and breaches: the latter was down by 32% from 2009/10 to 2010/11.
GamCare told us that "the operation of self-exclusion largely
depends on the vigilance of staff and there are many examples
of the system breaking down".
80. A study, cited by the Ladder Community Safety
Partnership and produced by a group of organisations including
GamCare and Manchester Metropolitan University, found that "gamblers
who had self-excluded from one or two venues in a locality tended
to move between different gambling operators as a strategy to
The study argued that a national self-exclusion system for problem
gamblers would help this situation by greatly simplifying the
It was also argued that allowing a previously self-excluded customer
to re-enter a gambling venue without requiring them to produce
evidence that they had sought or received any form of problem
gambling treatment could lead to that individual re-encountering
81. We recognise the significant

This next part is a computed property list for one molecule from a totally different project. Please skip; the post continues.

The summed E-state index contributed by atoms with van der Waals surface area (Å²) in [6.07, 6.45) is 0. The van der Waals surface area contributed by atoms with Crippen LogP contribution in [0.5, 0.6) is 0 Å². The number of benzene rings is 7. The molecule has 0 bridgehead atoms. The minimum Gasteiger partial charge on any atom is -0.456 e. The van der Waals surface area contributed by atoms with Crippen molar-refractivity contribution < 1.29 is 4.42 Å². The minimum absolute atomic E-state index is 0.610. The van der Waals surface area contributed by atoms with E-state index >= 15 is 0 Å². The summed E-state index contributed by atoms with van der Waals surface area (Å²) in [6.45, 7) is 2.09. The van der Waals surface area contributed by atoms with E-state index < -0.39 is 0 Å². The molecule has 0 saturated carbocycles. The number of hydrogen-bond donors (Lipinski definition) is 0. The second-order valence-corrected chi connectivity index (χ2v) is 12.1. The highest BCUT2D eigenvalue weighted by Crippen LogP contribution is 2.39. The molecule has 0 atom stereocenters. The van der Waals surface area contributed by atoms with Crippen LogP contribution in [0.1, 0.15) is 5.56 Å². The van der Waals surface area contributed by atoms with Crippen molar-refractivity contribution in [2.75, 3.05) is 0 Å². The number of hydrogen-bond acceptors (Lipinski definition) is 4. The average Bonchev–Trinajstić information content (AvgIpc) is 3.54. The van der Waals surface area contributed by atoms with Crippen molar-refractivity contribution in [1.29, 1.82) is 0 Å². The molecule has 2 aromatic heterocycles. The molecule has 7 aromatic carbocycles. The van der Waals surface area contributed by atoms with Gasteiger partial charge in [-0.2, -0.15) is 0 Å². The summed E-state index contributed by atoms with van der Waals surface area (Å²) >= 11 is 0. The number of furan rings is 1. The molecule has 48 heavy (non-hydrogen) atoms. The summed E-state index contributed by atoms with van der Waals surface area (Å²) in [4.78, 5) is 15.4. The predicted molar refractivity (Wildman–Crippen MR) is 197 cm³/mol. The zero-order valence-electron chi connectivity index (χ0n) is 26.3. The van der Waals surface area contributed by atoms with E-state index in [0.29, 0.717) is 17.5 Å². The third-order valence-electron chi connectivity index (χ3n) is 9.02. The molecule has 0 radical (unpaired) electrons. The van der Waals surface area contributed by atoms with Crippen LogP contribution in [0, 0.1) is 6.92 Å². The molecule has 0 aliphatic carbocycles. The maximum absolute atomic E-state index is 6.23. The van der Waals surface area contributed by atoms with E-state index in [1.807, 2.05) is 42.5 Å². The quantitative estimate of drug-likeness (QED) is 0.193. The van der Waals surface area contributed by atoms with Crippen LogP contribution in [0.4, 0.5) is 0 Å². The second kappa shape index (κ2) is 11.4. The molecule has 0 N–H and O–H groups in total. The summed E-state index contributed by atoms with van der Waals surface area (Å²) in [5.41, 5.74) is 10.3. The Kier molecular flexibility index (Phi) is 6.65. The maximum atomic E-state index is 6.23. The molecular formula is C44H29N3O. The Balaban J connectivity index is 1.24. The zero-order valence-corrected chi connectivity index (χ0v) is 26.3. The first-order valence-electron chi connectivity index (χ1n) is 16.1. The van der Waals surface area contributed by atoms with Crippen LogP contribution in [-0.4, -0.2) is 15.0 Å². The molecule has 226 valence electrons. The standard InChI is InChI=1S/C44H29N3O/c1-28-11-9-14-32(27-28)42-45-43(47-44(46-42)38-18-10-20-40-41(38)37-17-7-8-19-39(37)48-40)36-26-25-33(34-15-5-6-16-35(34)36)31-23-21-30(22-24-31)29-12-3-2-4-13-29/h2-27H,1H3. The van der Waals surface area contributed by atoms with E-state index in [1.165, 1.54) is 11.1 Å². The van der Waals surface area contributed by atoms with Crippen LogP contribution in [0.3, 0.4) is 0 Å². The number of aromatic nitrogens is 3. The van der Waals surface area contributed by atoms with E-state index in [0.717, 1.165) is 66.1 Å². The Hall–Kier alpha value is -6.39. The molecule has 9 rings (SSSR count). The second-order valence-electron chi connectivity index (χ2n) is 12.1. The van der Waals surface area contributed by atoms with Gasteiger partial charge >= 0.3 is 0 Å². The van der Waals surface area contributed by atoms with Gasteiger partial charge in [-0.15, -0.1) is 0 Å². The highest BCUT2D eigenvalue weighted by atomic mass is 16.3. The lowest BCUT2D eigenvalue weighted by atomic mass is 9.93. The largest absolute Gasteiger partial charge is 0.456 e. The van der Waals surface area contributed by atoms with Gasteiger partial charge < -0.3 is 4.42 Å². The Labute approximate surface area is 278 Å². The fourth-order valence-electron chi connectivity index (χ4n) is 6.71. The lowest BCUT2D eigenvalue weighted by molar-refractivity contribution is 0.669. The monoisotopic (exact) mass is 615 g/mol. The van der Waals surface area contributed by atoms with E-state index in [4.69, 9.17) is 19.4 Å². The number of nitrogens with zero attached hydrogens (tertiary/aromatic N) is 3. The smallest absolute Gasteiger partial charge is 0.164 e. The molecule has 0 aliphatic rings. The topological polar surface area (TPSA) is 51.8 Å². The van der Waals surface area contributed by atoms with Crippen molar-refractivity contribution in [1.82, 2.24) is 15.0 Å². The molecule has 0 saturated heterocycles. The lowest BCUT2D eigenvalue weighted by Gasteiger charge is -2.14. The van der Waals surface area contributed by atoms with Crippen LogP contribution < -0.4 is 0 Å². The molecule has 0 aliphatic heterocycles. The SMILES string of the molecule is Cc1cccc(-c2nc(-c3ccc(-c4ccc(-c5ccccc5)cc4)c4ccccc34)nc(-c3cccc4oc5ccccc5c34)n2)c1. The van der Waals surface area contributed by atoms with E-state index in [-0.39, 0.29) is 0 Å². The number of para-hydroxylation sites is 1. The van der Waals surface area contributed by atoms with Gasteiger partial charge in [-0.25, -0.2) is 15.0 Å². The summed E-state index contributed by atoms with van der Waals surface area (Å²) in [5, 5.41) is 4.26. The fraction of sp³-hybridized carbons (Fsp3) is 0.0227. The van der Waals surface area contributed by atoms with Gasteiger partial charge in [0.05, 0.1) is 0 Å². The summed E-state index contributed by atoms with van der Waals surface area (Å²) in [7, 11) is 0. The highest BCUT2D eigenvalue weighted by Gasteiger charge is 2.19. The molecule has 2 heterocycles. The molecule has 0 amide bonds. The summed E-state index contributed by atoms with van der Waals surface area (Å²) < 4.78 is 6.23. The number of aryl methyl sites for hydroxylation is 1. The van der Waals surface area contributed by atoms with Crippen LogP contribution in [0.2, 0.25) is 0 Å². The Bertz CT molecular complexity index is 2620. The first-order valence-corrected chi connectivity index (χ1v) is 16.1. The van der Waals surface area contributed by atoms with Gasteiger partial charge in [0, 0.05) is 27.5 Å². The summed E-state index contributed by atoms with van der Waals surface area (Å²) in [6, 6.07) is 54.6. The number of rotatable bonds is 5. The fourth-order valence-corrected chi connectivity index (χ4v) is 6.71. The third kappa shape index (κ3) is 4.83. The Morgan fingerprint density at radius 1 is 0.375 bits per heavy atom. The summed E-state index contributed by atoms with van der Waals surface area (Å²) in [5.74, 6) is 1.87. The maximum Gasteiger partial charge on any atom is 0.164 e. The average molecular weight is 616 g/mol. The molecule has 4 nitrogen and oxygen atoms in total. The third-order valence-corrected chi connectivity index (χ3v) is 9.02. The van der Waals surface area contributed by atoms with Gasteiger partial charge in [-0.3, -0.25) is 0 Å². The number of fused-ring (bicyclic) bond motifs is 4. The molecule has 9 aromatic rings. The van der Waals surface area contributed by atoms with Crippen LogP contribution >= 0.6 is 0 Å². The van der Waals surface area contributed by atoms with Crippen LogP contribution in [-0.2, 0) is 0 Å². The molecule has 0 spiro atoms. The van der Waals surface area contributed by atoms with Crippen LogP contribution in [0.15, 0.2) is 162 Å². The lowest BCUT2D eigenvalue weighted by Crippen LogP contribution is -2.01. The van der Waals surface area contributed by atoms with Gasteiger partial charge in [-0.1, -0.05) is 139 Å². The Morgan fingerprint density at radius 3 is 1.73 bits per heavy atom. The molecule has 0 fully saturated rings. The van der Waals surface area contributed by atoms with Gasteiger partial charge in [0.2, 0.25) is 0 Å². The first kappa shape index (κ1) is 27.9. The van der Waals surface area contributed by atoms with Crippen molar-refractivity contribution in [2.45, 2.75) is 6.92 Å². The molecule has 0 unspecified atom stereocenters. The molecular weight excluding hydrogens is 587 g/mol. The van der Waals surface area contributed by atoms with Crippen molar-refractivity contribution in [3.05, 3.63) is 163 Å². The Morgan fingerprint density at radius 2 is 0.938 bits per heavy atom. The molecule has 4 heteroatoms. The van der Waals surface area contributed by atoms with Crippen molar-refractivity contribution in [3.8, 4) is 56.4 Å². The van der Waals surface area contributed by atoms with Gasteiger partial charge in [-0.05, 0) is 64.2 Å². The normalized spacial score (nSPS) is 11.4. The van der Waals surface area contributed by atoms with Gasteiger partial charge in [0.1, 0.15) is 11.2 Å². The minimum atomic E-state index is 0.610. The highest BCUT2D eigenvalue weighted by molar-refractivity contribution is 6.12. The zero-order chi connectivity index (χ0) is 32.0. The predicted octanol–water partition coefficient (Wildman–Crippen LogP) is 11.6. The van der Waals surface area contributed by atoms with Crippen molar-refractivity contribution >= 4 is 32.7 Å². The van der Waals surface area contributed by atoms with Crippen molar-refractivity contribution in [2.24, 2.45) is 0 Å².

practical challenges that introducing a national "universal"
self-exclusion system would involve, including confidentiality
and legal issues. However, the Government should support the development
of a system which would allow a customer to self-exclude from
all forms of gambling regulated by the Gambling Commission.
RESEARCH, EDUCATION AND TREATMENT
82. Under the 2005 Act, a voluntary levy was
introduced on the gambling industry to fund research, education
and treatment (RET) programmes to tackle problem gambling. There
is provision under the 2005 Act to make the levy mandatory if
the Government were to decide that not enough money was being